- Neha Jain, reviewing The Art of Law in the International Community, by Mary Ellen O'Connell
- Ido Kilovaty, reviewing Cyber Operations and International Law, by François Delerue
Thursday, January 14, 2021
Nouwen, James, & Srinivasan: Making and Breaking Peace in Sudan and South Sudan: The Comprehensive Peace Agreement and Beyond
Sudan's Comprehensive Peace Agreement of 2005 ended over two decades of civil war and led to South Sudan's independence. Peacemaking that brought about the agreement and then sought to sustain it involved, alongside the Sudanese, an array of regional and western states as well as international organisations. This was a landmark effort to create and sustain peace in a war-torn region. Yet in the years that followed, multiple conflicts continued or reignited, both in Sudan and in South Sudan. Peacemaking attempts multiplied. Authored by both practitioners and scholars, this volume grapples with the question of which, and whose, ideas of peace and of peacemaking were pursued in the Sudans and how they fared. Bringing together economic, legal, anthropological and political science perspectives on over a decade of peacemaking attempts in the two countries, it provides insights for peacemaking efforts to come, in the Sudans and elsewhere.
- Marcus Teo, Public law adjudication, international uniformity and the foreign act of state doctrine
- Guillaume Laganière, Local polluters, foreign land and climate change: the myth of the local action rule in Canada
- Saloni Khanderia, Practice does not make perfect: Rethinking the doctrine of “the proper law of the contract” – A case for the Indian courts
- Konstantinos D. Voulgarakis, Reflections on the scope of “EU res judicata” in the context of Regulation 1215/2012
- Kah-Wai Tan, All that glisters is not gold? Deconstructing Rubin v Eurofinance SA and its impact on the recognition and enforcement of foreign insolvency judgments at common law
- Bashayer Alghanim, The enforcement of foreign judgments in Kuwait
- Pontian N. Okoli, The fragmentation of (mutual) trust in Commonwealth Africa – a foreign judgments perspective
- Andrew Moran & Anthony Kennedy, When considering whether to recognise and enforce a foreign money judgment, why should the domestic court accord the foreign court international jurisdiction on the basis that the judgment debtor was domiciled there? An analysis of the approach taken by courts in the Republic of South Africa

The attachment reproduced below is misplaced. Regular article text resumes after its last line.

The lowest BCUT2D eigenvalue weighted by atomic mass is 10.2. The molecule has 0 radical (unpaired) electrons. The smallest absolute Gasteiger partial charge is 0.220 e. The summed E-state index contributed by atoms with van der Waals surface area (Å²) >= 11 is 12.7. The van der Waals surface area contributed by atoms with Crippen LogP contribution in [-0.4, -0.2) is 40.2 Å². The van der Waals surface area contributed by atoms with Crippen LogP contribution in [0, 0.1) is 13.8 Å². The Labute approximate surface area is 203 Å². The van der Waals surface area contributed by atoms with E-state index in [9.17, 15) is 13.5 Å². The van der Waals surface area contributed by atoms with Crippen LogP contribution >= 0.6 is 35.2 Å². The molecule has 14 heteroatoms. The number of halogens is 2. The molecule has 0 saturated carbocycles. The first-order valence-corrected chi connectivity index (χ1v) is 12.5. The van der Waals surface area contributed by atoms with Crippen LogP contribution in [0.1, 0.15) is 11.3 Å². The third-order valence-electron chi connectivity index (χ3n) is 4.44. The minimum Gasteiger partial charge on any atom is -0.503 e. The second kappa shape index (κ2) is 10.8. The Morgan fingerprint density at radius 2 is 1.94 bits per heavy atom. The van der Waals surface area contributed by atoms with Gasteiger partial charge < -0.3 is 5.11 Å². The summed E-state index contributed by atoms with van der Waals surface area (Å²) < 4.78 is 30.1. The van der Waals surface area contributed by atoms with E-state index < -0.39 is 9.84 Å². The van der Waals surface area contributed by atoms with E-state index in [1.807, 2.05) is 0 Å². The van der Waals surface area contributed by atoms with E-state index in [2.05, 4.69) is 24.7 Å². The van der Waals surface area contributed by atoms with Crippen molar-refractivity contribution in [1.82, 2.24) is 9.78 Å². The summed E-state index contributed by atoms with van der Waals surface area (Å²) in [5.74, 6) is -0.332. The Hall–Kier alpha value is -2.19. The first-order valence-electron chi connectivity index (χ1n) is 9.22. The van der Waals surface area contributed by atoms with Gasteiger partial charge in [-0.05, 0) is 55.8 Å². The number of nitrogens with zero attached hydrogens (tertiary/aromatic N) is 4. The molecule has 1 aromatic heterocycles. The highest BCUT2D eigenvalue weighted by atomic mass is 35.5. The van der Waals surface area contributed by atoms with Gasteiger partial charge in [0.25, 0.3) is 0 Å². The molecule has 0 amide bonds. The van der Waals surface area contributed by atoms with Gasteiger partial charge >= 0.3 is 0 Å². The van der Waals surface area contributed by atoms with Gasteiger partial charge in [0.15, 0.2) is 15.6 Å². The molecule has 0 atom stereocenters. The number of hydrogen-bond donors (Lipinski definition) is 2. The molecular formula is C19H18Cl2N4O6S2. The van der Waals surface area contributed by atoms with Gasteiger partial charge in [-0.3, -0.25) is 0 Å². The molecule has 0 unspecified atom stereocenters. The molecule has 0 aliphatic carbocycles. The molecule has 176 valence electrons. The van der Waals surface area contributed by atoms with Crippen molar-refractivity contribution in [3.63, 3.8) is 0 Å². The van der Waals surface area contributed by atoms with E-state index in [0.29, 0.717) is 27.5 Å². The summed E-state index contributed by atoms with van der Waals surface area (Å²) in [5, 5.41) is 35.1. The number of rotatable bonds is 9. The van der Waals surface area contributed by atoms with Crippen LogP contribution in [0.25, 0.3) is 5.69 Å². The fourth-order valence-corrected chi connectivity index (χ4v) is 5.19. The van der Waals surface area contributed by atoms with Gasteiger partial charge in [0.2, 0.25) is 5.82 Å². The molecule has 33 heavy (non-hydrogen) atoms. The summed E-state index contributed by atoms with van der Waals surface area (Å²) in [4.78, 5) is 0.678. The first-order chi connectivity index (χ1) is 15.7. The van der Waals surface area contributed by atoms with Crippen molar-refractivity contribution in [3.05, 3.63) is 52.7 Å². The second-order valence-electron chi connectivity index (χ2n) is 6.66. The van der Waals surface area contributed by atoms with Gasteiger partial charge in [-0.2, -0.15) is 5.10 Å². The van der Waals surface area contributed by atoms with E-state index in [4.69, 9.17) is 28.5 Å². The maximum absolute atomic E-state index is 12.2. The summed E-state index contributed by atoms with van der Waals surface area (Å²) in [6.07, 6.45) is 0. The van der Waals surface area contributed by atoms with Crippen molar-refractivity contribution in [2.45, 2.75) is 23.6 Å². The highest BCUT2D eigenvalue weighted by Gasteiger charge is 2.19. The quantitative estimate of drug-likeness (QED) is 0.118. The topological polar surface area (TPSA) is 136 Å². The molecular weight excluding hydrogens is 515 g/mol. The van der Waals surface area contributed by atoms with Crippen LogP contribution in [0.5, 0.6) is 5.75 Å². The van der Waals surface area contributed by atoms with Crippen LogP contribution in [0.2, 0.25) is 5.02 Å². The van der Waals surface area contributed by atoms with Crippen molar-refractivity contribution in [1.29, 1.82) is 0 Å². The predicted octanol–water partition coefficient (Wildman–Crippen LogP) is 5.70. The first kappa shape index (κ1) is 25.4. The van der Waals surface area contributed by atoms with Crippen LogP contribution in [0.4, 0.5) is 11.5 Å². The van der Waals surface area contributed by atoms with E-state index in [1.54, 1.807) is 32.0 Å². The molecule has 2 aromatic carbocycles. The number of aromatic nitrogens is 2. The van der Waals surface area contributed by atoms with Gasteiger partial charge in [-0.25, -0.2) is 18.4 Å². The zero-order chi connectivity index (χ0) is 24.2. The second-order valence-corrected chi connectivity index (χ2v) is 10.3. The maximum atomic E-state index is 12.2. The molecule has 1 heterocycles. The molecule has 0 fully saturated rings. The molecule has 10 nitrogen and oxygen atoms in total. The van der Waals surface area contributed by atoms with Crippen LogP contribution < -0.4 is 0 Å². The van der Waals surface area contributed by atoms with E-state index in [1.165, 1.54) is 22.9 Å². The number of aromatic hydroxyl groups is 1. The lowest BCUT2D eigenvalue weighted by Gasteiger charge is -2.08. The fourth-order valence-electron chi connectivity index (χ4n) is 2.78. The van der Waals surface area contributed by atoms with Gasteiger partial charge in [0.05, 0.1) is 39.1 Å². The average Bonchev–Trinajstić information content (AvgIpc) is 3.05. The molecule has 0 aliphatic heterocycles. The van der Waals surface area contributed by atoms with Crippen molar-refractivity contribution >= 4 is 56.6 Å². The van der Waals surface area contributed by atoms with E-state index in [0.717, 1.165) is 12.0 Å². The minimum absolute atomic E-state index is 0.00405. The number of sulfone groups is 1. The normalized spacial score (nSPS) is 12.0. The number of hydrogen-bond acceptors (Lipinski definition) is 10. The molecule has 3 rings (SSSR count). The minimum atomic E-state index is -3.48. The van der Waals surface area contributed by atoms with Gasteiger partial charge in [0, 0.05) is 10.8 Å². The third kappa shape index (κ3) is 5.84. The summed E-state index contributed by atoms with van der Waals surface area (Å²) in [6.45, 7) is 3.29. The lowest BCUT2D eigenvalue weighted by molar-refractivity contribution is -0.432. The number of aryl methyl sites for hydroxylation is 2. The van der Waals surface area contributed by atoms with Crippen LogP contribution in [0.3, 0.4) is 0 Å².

- Richard Frimpong Oppong, The dawn of the free and fair movement of foreign judgments in Africa?
Wednesday, January 13, 2021
- Special Issue: Informal governance in world politics
- Oliver Westerwinter, Kenneth W. Abbott, & Thomas Biersteker, Informal governance in world politics
- Erasmus Kersting & Christopher Kilby, Do domestic politics shape U.S. influence in the World Bank?
- Bernhard Reinsberg & Oliver Westerwinter, The global governance of international development: Documenting the rise of multi-stakeholder partnerships and identifying underlying theoretical explanations
- Melissa Carlson & Barbara Koremenos, Cooperation Failure or Secret Collusion? Absolute Monarchs and Informal Cooperation
- Oliver Westerwinter, Transnational public-private governance initiatives in world politics: Introducing a new dataset
- Lisa L. Martin, Formality, typologies, and institutional design
- Symposium: Taxation, Revenue, and Fiscal Capacity
- Florian M. Hollenbach, Christine S. Lipsmeyer, & Guy D. Whitten, Introduction
- Florian M. Hollenbach, Elite interests and public spending: Evidence from Prussian cities
- Pablo Beramendi & Melissa Rogers, Disparate geography and the origins of tax capacity
- Laura Seelkopf, Moritz Bubek, Edgars Eihmanis, Joseph Ganderson, Julian Limberg, Youssef Mnaili, Paula Zuluaga & Philipp Genschel, The rise of modern taxation: A new comprehensive dataset of tax introductions worldwide
- Yearbooks in International Law: History, Function and Future
- Otto Spijkers, Wouter G. Werner & Ramses A. Wessel, The Phenomenon of Yearbooks in International Law: An Introduction
- Matilda Arvidsson, The ‘Turn to History’ and the Year of the Yearbook of International Law